8:15am PT by Jackie Strause
'Murder Among the Mormons' Duo on Their Personal History With the True-Crime Saga
[This story contains spoilers from Netflix's Murder Among the Mormons docuseries.]
Netflix's Murder Among the Mormons has been a Hollywood story in the making since the 1985 bombings of Salt Lake City.
"This story was always in the mythology of Utah," Tyler Measom tells The Hollywood Reporter. "Dozens of filmmakers have tried to tell it. I have a file of probably 40 to 50 production companies, large and small, that pounced as soon as the bombs went off up until just a few years ago. It’s a subject that’s always been wanting to tell, but a lot of people have had a hard time getting it done."
Ultimately, it was Measom and Jared Hess who were able to bring to screen the historical events of 1985, which play out like a true-crime saga and over three parts in the BBC Studios docuseries Murder Among the Mormons, now streaming on Netflix. Speaking to THR, the directors, who were each raised in the Mormon faith and who currently reside in Salt Lake City, credit the accomplishment to their proximity to the story.
"It was embarrassing for a lot of the people and institutions that were deceived. Within the community, it just didn’t get talked about much," says Hess, noting that he first truly learned about the events when he was in his early 20s. Measom, who left Mormonism years ago (and chronicled some of that story in his 2010 documentary Sons of Perdition), remembers his father referring to the incident as "a black eye on the church" one night at the family dinner table. "The story is in our DNA in many ways. We come from a long line of Mormons. I had left the faith years ago, but it is kind of who we are as a culture," he explains. "We love these people. We care for these people. We show empathy for these individuals."
In 1985, a series of pipe bombs killed two people, document collector Steve Christensen and the wife of Christensen’s former boss, Kathy Sheets, and severely injured another, sending shockwaves through the local Mormon community. A trove of early Mormon letters and diaries were then found destroyed in the vehicle of the third victim, renowned rare document collector Mark Hofmann, and the ensuing investigation into who was behind the murders threatened to shake the foundation of the Church of Jesus Christ of Latter-day Saints. "It’s all in our face and it’s just a true-crime saga unlike anything out there as it relates to religion and murder and deception," says Hess.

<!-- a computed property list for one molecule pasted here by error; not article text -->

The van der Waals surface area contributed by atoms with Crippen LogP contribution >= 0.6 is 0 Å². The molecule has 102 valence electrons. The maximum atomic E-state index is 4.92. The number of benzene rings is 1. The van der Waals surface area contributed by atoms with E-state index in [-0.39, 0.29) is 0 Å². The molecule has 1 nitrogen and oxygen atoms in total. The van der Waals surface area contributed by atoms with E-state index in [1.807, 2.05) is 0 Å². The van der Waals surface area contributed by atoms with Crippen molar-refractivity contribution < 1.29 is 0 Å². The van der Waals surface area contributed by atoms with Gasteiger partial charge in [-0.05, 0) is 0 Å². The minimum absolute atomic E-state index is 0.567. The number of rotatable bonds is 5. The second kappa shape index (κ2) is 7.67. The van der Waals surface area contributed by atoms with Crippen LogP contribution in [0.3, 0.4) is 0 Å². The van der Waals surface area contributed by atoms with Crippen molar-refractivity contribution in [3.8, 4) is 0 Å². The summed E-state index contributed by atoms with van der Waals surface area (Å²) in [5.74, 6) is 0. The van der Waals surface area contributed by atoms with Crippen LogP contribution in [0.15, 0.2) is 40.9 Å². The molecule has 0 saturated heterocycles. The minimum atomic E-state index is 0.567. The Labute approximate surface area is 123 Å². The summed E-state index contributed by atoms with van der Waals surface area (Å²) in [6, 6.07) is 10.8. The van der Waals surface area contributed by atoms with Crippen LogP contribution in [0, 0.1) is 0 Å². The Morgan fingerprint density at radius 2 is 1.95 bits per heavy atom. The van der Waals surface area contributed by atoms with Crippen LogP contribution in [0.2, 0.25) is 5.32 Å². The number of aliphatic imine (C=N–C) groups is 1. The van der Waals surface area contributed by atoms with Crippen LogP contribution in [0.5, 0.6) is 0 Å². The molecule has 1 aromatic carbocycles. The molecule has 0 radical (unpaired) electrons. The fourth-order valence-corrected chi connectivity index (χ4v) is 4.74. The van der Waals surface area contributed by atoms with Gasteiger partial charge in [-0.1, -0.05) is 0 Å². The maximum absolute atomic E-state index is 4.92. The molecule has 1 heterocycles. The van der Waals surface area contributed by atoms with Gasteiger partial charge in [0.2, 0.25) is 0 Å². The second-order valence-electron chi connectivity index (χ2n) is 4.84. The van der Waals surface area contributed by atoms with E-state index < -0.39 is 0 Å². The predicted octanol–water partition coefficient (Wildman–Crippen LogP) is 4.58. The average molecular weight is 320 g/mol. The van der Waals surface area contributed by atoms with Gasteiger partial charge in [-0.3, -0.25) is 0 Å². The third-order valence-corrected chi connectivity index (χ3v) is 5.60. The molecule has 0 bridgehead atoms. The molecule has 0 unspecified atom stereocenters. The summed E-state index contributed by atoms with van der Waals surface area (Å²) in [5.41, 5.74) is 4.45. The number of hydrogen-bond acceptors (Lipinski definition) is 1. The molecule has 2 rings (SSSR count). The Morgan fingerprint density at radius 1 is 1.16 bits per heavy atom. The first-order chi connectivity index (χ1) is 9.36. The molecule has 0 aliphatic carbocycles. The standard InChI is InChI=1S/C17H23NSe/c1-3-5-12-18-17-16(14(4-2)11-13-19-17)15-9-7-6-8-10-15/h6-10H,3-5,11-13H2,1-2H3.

Though the "ending" can be spoiled by a Google search, the events were mainly covered by local news outlets at the time and never rose to becoming a national sensation. Which is why the pair put much care into how Murder Among the Mormons plays out, using a combination approach of reenactments with archival footage around their talking heads to appeal to a dual audience — those who are in the know about the Mormon world of rare document-dealing and those who are coming to the saga for the first time via Netflix's global reach.
"I think one of the keys to storytelling, especially in documentary, is to keep a secret as long as you can," says Measom of his approach with Hess, the helmer behind big-screen fare like Napoleon Dynamite and Nacho Libre. "We were able to keep the secrets of the crimes for two episodes, almost. And because of the three-part series, of which neither Jared and I have done, we were able to figure out different modes of storytelling. With Jared bringing his narrative sensibilities and me bringing my documentary and nonfiction experience to the table, we were able to meld those together and create this narrative documentary hybrid. You are making three episodes. But in the end, you’re making one big movie. Especially in the pandemic days of binge-watching."